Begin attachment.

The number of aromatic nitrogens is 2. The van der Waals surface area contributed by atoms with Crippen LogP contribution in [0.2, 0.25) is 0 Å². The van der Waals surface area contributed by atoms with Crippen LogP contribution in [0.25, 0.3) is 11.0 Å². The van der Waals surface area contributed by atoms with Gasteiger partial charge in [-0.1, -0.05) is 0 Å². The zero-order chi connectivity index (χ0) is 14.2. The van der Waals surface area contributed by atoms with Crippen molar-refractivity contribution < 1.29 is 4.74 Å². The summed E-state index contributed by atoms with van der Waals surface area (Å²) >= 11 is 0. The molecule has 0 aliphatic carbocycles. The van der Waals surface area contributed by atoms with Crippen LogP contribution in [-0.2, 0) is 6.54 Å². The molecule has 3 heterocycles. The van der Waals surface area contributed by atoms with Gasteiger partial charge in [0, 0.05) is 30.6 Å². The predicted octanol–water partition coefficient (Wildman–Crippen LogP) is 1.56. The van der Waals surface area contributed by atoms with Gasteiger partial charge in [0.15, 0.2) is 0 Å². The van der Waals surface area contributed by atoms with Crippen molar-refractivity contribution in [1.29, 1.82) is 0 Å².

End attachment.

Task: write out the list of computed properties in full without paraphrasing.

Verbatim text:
The number of aromatic nitrogens is 2. The van der Waals surface area contributed by atoms with Crippen LogP contribution in [0.2, 0.25) is 0 Å². The van der Waals surface area contributed by atoms with Crippen LogP contribution in [0.25, 0.3) is 11.0 Å². The van der Waals surface area contributed by atoms with Gasteiger partial charge in [-0.1, -0.05) is 0 Å². The zero-order chi connectivity index (χ0) is 14.2. The van der Waals surface area contributed by atoms with Crippen molar-refractivity contribution < 1.29 is 4.74 Å². The summed E-state index contributed by atoms with van der Waals surface area (Å²) >= 11 is 0. The molecule has 0 aliphatic carbocycles. The van der Waals surface area contributed by atoms with Crippen LogP contribution in [-0.2, 0) is 6.54 Å². The molecule has 3 heterocycles. The van der Waals surface area contributed by atoms with Gasteiger partial charge in [0, 0.05) is 30.6 Å². The predicted octanol–water partition coefficient (Wildman–Crippen LogP) is 1.56. The van der Waals surface area contributed by atoms with Gasteiger partial charge in [0.15, 0.2) is 0 Å². The van der Waals surface area contributed by atoms with Crippen molar-refractivity contribution in [1.29, 1.82) is 0 Å².